Two things on my mind this morning: pantsing and slush.
First, the pantsing. You all know I'm a Pantser in Recovery. As in, over the last few years, I have learned the beauty of planning. Not obsessive outlining; not anything that remotely looks like a synopsis. But I will definitely never attempt to draft a story without a Beat Sheet again.
So it's NaNo month, and I'm occasionally asked, "Are you doing NaNo?" And my response is always a vehement NO! (Don't worry; there's a thread here.) I'm a slow drafter and a careful thinker, and it would absolutely kill me to write a flood of words knowing in my gut that I'd be throwing sixty percent of them away later.
(Not everyone who does NaNo throws away sixty percent later. But I definitely would.)
I had a knee-jerk, anti-NaNo moment a few days ago when Beth Revis tweeted that she was doing NaNo. She picked up on my incredulity and threw me a "Why do you hate NaNo??" email. (Poor Beth.) I don't hate NaNo. I just don't see any value in it for me, personally. Honestly, I have plenty to do. Plenty. The last thing I need is a new story that will be in horrible shape on December 1.
In the course of my conversation with Beth, I had one of my "a-hah!" moments. And here it is: People who find joy in the art of drafting are likely the same ones who get a thrill out of NaNo. They're the ones who take that 30-day wonder and craft it into something that really works. BECAUSE THAT IS HOW PANTSERS WRITE.
Nobody can argue that Beth is a successful author. I love her writing! And this is how she works--bonafide, no-holds-barred pantsing. She gets the job done by spilling the story from her gut and then going back and fixing and re-fixing until it shines.
It's certainly possible to carefully plan a novel in the weeks before NaNo, and then sit down and write something that isn't broken in twelve places. But that brings us back to the "I'm a slow writer" part. I can't seem to turn off my internal editor long enough to free-flow. And I'm perfectly happy this way.
(And it's no secret that I hate drafting. HATE.)
So, really. If NaNo gets your juices flowing and gives you a worthy project, then go for it. As for me, I am perfectly happy not doing NaNo. It doesn't tempt me.
Chocolate, however, does tempt me. Which brings me to the Slush.
I'm blown away by the 286 that came through for the YA/MG category of our Baker's Dozen this week. I expected around 200 max. So, yeah, I'll be spending extra time with Jodi Meadows over the next couple of weeks. That's okay with us, since we, yanno, spend a lot of virtual time together, anything.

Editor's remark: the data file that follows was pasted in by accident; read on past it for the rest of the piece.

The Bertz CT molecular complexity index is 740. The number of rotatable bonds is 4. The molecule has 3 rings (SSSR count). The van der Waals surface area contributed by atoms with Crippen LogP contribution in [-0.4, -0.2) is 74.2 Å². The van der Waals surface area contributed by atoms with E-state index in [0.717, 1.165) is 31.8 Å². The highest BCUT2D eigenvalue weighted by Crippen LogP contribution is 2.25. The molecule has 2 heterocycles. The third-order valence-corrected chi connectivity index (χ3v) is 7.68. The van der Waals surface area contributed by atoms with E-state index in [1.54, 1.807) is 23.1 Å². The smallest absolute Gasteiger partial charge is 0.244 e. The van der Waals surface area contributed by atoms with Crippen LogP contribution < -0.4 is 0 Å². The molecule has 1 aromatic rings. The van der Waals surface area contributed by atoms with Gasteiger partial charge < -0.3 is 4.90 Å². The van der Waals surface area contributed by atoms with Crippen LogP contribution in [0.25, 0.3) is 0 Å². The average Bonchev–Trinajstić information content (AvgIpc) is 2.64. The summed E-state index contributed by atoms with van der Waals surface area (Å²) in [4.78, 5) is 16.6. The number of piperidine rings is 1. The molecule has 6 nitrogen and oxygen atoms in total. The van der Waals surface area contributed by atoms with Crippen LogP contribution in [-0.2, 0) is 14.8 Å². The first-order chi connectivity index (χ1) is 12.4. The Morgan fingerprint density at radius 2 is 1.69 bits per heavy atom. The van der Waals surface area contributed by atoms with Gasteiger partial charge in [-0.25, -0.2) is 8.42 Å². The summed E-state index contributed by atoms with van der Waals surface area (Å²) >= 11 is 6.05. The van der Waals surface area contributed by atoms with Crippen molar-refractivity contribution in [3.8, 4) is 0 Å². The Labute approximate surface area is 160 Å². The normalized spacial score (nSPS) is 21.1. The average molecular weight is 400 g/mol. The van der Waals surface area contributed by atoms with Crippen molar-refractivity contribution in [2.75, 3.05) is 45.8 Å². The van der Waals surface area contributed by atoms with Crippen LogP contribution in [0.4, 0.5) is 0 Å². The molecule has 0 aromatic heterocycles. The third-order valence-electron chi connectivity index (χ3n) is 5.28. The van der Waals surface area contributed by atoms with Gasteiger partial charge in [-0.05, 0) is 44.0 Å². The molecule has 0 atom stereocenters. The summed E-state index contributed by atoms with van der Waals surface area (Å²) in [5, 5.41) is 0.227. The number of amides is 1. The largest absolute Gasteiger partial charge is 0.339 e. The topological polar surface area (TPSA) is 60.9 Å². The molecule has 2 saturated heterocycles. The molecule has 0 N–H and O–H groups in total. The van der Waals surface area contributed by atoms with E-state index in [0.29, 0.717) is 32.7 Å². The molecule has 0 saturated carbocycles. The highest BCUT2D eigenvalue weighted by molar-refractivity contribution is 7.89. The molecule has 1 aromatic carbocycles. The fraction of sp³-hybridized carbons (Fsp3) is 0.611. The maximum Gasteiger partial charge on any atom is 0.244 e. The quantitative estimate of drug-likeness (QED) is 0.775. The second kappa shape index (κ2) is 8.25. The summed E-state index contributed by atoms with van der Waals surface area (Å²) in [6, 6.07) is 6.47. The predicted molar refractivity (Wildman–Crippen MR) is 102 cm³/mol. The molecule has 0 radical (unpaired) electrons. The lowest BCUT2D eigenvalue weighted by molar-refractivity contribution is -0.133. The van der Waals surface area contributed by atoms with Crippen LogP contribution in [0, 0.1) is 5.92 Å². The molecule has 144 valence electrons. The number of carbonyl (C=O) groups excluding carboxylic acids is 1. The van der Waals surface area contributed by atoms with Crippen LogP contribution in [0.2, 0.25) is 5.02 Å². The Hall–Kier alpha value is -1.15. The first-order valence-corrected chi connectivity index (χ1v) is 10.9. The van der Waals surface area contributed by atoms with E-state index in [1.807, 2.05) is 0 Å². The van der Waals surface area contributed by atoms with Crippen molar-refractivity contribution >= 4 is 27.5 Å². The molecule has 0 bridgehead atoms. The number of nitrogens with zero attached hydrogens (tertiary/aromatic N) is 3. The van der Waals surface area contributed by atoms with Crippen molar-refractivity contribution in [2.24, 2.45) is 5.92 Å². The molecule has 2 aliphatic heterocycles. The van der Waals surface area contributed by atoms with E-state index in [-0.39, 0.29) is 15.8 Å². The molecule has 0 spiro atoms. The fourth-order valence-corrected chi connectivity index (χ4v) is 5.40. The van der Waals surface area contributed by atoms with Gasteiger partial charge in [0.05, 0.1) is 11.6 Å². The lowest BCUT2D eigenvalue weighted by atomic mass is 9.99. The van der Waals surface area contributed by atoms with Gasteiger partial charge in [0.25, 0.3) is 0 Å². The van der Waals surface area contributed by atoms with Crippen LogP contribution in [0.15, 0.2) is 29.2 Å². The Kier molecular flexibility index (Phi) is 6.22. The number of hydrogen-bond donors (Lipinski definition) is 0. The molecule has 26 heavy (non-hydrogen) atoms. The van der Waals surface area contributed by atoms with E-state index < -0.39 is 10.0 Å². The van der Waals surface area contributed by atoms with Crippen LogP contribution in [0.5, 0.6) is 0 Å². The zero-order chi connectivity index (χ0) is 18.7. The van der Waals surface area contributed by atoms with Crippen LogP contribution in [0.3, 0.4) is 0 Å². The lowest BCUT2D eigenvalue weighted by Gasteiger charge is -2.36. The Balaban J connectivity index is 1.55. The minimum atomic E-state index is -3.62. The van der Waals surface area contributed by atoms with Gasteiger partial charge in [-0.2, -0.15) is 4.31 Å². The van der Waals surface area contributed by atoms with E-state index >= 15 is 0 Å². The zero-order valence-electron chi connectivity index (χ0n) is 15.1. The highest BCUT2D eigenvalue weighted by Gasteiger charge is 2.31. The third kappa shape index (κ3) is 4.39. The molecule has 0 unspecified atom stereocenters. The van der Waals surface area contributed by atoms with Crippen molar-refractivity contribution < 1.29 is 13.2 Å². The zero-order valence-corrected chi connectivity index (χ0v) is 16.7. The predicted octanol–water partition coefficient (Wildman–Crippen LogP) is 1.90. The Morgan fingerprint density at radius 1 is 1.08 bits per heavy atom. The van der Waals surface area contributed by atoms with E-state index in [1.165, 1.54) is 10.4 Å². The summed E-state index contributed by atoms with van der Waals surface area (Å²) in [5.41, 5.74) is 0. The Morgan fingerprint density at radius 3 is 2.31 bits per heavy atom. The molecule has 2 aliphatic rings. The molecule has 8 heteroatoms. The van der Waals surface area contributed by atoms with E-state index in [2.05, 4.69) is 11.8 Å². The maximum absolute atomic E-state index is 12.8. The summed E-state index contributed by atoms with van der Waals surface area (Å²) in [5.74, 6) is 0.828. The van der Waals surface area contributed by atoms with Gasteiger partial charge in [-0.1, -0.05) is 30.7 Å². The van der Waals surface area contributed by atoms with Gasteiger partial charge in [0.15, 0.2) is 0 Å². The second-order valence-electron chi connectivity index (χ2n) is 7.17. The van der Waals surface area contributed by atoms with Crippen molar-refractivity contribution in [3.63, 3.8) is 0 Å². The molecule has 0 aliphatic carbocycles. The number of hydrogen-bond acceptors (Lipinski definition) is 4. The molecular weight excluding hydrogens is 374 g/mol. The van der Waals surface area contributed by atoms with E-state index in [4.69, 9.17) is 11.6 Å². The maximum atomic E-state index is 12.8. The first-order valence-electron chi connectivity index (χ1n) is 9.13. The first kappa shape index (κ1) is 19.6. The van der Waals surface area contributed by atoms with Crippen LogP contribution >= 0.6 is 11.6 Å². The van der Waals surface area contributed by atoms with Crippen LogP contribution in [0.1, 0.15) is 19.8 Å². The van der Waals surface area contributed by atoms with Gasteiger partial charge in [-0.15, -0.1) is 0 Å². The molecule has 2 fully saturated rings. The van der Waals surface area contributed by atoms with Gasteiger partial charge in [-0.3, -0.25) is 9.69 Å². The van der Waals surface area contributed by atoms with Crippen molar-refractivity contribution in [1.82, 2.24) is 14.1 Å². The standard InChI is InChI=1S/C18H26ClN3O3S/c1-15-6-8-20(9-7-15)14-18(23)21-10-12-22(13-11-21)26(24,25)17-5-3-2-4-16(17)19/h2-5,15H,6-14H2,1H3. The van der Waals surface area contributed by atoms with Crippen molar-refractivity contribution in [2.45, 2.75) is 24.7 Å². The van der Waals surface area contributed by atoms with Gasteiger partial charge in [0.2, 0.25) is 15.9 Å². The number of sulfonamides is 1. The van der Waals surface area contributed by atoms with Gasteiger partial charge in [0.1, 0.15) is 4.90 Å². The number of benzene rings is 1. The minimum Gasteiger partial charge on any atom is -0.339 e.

Slushing, of course, is intense. We Skype as we read, discussing each entry real-time. Jodi is the Mistress of Spreadsheets, and she keeps track of all our yeses, maybes, and nos as we go. (I'm so grateful for this; truly, I am spreadsheet-challenged.) She also keeps track of things like tense, whether the protagonist is male or female, and interesting trends (last year, for instance, there was an inordinate number of novels that opened with sex). I will have statistics for you soon.
At any rate, I needed a psychological boost last night as we jumped into the largest YA/MG slushpile to date. So I bought myself two of these:
This divine creation is a chocolate cheesecake bite from Whole Foods--creamy vanilla cheesecake enrobed by luscious chocolate.
Oh, yes. I can face ANY amount of slush with a cheesecake bite in my mouth. That, and a glass of Toasted Head Chardonnay.
It was lovely.
So we're pressing through, hopeful that we'll produce a strong list of entries for our auction. A reminder to those of you who entered the adult category: I will be sending emails to the 25 winners on Monday (the 12th). If you do not receive an email from me, your entry was not chosen. Please make sure you've got facelesswords(at)gmail(dot)com in your address book, to avoid hungry spam folders.
Happy weekend, everyone!